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Let's Talk About How Amazing the New Ellie Goulding Album is

Posted on the 02 December 2012 by Virginiamae @SugarRushedBlog

Let's talk about how amazing the new Ellie Goulding album is

Possibly the most impressive part about Ellie Goulding's new album Halcyon, aside from how brilliant it is, is that it is in no way a safe album.  The safe move would have been an album full of songs that all sounded like "Lights," and frankly, that would have been quite listenable indeed.

But instead of some new contemplative pop-dance fusion, Halcyon unleashes a tidal wave of dark, often brooding, and sometimes quite pared down tracks.  There are some welcome inflections of Ellie's pre-established style, such as the experimental sound effects in the gorgeously longing "Only You," or the dancier feel of the Calvin Harris collaboration "I Need Your Love."  

Yet overall, Halcyon seems a step - if not forward, since Lights was such a fabulous debut from start to finish, and the more recent Bright Lights tracks are pretty excellent, too - to a new realm, a more bleak and searching place where a ballad like "Joy" is cringe-inducingly  painful in its anatomy of break-up grief.  It exists seamlessly in the same world as the almost Deconstruction-oriented (literary analysis geeks, I know you're out there) opening track, "Don't Say a Word," and the somber, pleading "Dead in the Water."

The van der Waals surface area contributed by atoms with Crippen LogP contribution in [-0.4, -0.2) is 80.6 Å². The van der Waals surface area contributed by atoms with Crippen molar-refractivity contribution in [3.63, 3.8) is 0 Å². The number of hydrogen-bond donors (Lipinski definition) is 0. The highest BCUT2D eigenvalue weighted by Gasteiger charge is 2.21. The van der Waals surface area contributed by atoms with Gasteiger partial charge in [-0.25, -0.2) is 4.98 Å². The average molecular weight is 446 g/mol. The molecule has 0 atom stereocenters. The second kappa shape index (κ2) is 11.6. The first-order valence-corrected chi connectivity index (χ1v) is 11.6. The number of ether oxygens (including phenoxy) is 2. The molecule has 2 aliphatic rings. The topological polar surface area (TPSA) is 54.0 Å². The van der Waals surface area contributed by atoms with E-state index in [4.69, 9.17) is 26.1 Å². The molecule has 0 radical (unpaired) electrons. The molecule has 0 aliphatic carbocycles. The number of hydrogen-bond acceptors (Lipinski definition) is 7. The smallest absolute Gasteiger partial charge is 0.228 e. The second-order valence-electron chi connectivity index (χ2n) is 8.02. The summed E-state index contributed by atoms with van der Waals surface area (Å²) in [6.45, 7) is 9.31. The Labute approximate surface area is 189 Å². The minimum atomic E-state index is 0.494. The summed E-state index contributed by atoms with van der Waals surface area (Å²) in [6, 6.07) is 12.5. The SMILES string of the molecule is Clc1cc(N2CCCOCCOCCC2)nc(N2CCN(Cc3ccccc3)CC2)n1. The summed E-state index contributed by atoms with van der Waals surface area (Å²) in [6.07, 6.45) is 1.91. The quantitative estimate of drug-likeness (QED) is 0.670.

Elsewhere, flinching, demanding relationship autopsies like "Figure 8" and "Hanging On" impress (actually, quite surprisingly, the Tinie Tempah-featured remix of "Hanging On" is better than the plain version of the song, with the rapper's no-holds-barred, emotionally battered and bitter performance supplementing the track admirably.  This reminds me a bit of the Childish Gambino verse in Leona Lewis' "Trouble," which accomplishes a similar, difficult feat).

Flickers of hopeful illumination shine through in a few tracks, albeit in an often twisted manner, such as "I Know You Care"'s complicated relationship, the retrospective analysis of "Anything Could Happen," or the pensive optimism of "Halcyon."

The best song on Halcyon is definitely "Explosions," a tour de force of bittersweetness thematically reminiscent of Aimee Mann's song "Fourth of July," at once a just accusation, an admission of begrudged pity and forgiveness, and a general philosophical statement about how life feels and is.

Rightfully so, "Exposions" seems destined to be a massive hit if it's ever a single, and it's definitely going to be heard in a whole lot of CW dramas this season.

That rare sophomore album that is equally as great as its predecessor, Halcyon earns ten pink flowers out of ten.

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